I am choosing here to ignore the RAE’s assertion that there ‘should be no additional credit given in the RAE to the utility of research’. I am ignoring it for the present because I feel that it is a statement that could do with a great deal of unpacking. As a practicing artist I would contend that practice is useful if it satisfies ones own artistic ends in allowing one to build on that practice, and to continue to wish to develop that practice.

These are the internalised ‘outcomes’, of ‘research through practice’; those knowledges that may have no ‘use value’ in the market place, but act as stimuli for continued practice. As mentioned before, this is of particular importance when interaction with audiences and other ‘real world’ phenomena are a vital part of one’s practice.

I would like to suggest that the development of such ‘useful practice’ is an adaptive process that has little to do with the self-reflexive process of writing, and is actually only manifest in ‘performance intuition’ as the result of the continuation of practice over an extended period of time.

And here I would suggest is where academia has a problem in relation to ‘performance’. There are simply not the resources available to monitor such developmental processes, nor can the conditions within an academic context ever replicate the unstable variables that characterise ‘real-world’ performance situations.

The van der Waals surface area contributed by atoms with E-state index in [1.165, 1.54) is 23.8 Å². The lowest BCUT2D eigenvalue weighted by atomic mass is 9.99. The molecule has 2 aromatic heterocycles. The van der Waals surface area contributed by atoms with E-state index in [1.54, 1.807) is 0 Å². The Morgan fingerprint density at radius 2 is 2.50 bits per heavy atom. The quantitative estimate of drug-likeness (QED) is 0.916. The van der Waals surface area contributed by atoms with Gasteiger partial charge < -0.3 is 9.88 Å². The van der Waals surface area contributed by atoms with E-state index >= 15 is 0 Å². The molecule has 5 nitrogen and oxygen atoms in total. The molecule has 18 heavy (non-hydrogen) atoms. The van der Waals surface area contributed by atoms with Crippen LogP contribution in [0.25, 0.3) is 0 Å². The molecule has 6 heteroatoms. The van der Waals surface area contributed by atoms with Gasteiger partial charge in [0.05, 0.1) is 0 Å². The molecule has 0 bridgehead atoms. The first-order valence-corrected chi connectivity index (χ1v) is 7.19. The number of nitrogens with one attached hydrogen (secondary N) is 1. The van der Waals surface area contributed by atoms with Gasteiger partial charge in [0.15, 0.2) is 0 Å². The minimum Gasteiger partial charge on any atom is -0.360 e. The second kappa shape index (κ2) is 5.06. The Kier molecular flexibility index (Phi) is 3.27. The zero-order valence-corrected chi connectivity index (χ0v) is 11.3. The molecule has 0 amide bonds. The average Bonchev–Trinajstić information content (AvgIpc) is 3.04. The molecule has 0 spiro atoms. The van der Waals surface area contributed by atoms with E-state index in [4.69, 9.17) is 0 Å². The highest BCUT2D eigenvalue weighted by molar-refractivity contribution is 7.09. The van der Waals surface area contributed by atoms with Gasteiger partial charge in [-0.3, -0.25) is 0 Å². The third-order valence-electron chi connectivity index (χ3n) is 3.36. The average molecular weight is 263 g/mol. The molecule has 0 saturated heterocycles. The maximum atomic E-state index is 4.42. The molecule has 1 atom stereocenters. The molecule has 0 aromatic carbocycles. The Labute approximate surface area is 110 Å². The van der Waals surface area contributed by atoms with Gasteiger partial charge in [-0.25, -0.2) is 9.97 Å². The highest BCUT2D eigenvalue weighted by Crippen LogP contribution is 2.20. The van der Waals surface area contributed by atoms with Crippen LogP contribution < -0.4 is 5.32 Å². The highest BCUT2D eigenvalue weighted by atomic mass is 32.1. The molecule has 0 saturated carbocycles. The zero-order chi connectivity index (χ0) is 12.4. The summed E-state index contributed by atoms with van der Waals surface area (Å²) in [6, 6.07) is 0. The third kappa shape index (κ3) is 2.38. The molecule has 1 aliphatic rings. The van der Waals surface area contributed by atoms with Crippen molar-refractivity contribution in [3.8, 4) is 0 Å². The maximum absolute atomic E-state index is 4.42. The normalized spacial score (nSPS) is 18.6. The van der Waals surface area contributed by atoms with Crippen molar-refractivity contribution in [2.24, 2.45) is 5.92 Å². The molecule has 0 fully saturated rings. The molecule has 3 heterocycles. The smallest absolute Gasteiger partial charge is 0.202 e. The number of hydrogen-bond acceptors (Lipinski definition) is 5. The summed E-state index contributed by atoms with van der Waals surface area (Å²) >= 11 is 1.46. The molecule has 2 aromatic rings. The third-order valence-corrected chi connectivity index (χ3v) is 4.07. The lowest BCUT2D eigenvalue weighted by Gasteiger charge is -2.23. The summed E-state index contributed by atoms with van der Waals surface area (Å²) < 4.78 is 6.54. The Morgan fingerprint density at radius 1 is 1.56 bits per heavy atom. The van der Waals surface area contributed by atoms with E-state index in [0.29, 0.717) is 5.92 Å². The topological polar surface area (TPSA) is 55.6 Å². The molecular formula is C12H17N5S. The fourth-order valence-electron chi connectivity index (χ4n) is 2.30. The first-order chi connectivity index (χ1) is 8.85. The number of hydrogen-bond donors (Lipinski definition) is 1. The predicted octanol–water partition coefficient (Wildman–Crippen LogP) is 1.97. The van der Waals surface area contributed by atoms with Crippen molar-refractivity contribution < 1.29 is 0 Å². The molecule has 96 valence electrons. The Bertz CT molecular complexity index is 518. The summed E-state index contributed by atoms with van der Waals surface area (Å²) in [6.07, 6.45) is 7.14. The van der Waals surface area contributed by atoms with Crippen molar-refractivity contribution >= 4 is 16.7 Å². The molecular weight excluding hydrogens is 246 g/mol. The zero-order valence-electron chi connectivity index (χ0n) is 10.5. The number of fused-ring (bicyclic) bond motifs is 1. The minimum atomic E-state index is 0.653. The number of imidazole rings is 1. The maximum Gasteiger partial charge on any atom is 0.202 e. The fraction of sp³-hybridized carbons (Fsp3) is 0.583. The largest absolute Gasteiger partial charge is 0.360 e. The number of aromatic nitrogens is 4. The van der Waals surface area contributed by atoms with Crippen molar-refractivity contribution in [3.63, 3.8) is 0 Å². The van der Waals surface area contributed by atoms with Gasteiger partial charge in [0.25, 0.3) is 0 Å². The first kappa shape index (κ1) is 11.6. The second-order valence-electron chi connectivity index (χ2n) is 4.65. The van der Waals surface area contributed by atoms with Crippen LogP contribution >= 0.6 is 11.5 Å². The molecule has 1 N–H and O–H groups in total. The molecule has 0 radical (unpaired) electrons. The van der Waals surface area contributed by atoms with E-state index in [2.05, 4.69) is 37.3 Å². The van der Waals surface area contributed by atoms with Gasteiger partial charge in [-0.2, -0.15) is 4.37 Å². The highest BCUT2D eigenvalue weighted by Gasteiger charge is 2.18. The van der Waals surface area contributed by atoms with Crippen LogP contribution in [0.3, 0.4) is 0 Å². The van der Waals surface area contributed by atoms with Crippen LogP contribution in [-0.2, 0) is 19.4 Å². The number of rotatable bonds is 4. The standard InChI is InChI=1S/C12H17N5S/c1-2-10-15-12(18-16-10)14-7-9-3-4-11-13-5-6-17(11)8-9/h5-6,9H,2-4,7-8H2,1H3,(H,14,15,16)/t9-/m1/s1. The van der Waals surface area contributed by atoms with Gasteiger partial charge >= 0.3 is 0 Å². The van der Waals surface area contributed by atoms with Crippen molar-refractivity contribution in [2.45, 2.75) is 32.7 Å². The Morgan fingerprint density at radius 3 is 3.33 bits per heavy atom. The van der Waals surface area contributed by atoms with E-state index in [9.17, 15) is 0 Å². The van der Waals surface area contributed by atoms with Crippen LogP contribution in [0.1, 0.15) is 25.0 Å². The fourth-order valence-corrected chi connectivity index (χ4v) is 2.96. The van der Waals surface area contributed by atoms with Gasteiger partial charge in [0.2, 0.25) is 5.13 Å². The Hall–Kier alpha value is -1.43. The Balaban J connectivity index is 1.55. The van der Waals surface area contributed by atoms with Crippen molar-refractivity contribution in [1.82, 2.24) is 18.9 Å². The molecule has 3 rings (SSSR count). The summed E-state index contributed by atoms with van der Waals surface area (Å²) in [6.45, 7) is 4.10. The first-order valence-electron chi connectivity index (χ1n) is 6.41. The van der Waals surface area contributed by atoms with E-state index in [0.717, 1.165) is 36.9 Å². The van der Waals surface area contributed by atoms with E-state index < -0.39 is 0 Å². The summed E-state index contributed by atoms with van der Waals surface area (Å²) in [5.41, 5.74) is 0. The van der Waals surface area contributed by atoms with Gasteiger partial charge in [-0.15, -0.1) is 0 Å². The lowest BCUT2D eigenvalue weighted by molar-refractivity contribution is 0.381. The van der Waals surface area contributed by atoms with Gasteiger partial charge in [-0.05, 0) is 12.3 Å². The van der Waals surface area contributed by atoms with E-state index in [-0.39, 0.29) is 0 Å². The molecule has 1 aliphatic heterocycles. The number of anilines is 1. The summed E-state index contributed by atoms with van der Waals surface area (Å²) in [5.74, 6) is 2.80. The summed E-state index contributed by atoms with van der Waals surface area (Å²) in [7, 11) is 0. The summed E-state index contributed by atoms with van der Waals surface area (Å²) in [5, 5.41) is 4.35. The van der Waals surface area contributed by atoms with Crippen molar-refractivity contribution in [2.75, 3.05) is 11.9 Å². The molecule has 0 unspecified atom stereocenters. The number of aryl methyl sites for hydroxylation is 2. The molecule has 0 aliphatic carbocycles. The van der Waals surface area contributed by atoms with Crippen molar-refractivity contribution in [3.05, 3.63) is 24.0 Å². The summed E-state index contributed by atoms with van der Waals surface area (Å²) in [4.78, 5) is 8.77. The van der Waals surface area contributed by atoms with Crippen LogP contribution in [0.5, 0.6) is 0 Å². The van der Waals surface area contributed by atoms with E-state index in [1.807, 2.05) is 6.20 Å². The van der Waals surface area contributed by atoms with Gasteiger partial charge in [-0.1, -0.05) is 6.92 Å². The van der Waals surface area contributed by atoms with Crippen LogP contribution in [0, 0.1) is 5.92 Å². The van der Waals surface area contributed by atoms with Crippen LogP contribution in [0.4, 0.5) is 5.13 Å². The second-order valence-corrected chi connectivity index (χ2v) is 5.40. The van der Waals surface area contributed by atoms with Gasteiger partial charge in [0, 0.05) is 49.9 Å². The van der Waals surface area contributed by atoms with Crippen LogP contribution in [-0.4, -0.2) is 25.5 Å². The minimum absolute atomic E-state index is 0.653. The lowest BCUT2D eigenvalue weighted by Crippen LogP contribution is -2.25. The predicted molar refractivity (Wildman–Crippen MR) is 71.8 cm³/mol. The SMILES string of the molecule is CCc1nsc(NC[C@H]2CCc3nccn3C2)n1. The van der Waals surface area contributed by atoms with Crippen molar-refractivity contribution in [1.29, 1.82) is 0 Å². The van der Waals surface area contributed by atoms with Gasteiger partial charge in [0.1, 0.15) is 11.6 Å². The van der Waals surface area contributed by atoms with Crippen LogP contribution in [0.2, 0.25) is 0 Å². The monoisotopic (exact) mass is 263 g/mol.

It could be argued, that none of what I have said has any bearing on the concept of Practice as Research in academia as it is academia, and not professional practice that dictates what is and is not valid as research. Here I return to the issue mentioned earlier regarding the existence of practitioners ‘untouched’ by academia, and speak from my personal experience in Wales over the past 13 years.

Leaving aside the reasons, public funding for performance has all but disappeared. The majority of opportunities for practitioners to continue working are directly or indirectly linked to academia. Association with academia carries with it a kudos that dictates where what little public money that is available goes. If academia independently sets the rules for what ‘counts’ as ‘practice as research’ then it is in effect dictating not only the kind of work that goes on within its walls, but also outside. The result is an activity that exists only at the behest of academia.

So why did I invoke confidentiality? I would argue that performance is in a unique position in the performing arts. As a provisional and process based activity, it never exists as a product, and thus can never be owned by its creators, nor can it be hidden until ready. It exists only in its presentation, and as such is always open to unscrupulous individuals that may choose to translate it into a ‘text’.
This is both its strength, in its capacity to endlessly mutate in form & content and the consequent production of new areas of research.

And its weakness, in academic terms at least, in its refusal to conform to notions of ‘good practice’.

Richard Huw Morgan
Risca, September 2003